City cyclists are riding less or changing their habits following a spate of incidents where people have been mugged for their bikes, according to a new survey carried out by Regents Park Cyclists (RPC) in London.
In the past three months, members of the city based group Regent’s Park Rouleurs have been targeted on at least three separate occasions, in one case, the rider "crashed, blacked out and woke up in hospital".
Earlier this year a 17-year-old boy was sentenced to 12 months in youth custody for playing a part in the violent bike mugging of pro rider Alex Richardson in Richmond Park. In June we also reported how one robbery in East London left a rider with injuries including a broken jaw and missing teeth.
A Freedom of Information (FOI) request showed that in the last 12 months, there were 768 incidents of bicycle 'robbery' in London - the MET classes robbery as 'theft with the use of force or a threat of force'.
This is not a London-only issue: this year there have been reports of similar incidents in Manchester, Birmingham and Bristol.
Survey participants were asked to share information on how reports of recent bike muggings had affected them (if at all), and garnered 1,300 responses on what is clearly an emotive issue. The majority (80.7%) of those who replied rode for London cycling clubs, with 96% saying they had heard about violent 'bike muggings' in the past two months.
The responses to the RPC survey almost universally told a tale of fear, anxiety, riding habits that had been altered in order to feel safer, and even of switching to cheaper bikes that felt like less of a target. Nearly 91% (90.9) said they felt less safe.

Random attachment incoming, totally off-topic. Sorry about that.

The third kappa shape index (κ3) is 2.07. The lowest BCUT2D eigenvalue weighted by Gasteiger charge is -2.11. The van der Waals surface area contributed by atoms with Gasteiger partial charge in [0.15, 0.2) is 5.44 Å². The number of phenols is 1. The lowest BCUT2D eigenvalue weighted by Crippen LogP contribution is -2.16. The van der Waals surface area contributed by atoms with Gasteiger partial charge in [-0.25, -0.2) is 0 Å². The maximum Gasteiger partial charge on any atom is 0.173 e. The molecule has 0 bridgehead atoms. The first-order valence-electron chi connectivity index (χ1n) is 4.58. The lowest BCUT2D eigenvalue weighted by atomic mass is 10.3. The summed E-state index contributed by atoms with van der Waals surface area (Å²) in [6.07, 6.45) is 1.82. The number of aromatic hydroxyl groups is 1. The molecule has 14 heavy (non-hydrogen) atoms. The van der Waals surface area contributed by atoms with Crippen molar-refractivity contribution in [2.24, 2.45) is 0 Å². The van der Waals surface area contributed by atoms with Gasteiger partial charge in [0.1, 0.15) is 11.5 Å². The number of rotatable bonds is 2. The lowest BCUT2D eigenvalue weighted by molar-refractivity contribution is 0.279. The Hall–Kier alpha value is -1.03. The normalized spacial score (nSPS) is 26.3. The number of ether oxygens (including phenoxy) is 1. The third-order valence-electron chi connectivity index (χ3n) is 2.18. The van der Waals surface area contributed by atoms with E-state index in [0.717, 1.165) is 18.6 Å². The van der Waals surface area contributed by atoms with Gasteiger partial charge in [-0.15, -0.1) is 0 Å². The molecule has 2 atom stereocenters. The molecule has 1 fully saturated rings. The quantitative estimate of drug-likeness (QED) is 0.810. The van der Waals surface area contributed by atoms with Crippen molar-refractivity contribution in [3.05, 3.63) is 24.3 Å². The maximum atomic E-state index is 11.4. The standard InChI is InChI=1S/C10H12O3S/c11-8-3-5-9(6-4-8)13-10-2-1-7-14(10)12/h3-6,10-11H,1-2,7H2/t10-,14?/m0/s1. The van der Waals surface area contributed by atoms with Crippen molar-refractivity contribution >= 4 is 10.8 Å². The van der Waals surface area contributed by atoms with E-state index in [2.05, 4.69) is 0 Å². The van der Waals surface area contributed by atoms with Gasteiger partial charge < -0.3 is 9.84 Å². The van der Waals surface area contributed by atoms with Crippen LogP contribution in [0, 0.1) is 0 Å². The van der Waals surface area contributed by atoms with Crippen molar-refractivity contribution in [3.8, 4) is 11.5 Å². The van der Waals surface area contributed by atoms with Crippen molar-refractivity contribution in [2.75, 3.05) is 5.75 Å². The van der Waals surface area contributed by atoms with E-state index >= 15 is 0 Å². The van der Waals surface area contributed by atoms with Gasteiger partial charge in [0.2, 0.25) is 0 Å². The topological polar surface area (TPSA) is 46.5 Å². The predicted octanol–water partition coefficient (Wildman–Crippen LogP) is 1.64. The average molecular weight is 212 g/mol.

Many said they had been left always looking over their shoulders, or feeling particularly fearful around mopeds or even those walking towards them on cycle paths.
"My main leisure activity is now overshadowed with fear," said one, adding: "I’ve taken out bike insurance this month as a result and will only cycle if I know I can meet up with a big group. I have bought air tags and concealed them in my bike frames, I have also bought rape alarms and will work out a way to attach to my handlebars."
Another said they had simply resorted to riding on the indoor trainer: "This is very isolating, and has a detrimental impact on my mental health and emotional wellbeing," they said.
Women had been particularly affected by the issue, the survey suggested, with many female respondents saying they were no longer happy riding alone.
One respondent said they had moved to the UK to get away from violent crime in their home country, but pointed out that the police there had at least been on the case: "Never in my wildest nightmares did I think that this level of criminal violence would take place in the UK. Equally distressing is the tardy and non response of the authorities to this scourge."
One noted: "As a woman, cycling around London always felt like a safer way to get around by myself. It feels helpless to have this mode of transport and sport limited and potentially taken away."
Of the few who didn't report feeling anxious or changing their habits, one respondent said: "[I] have a s**t bike but am concerned for those with good bikes."
Another said they would not consider riding across London on anything but a "beater bike".
A spokesperson for the Met Police told the BBC : "We're doing all that we can to prevent robberies and thefts targeted at cyclists as we understand it is a growing concern for some Londoners."
They added: "Through our new cycle crime reduction partnership we are working to make it harder to sell stolen bikes through the second-hand market."
The spokesperson also added that the majority of yearly bike journeys made in the city passed without incident, and that they were focusing on 'hotspot' locations where "victims may be more at risk".
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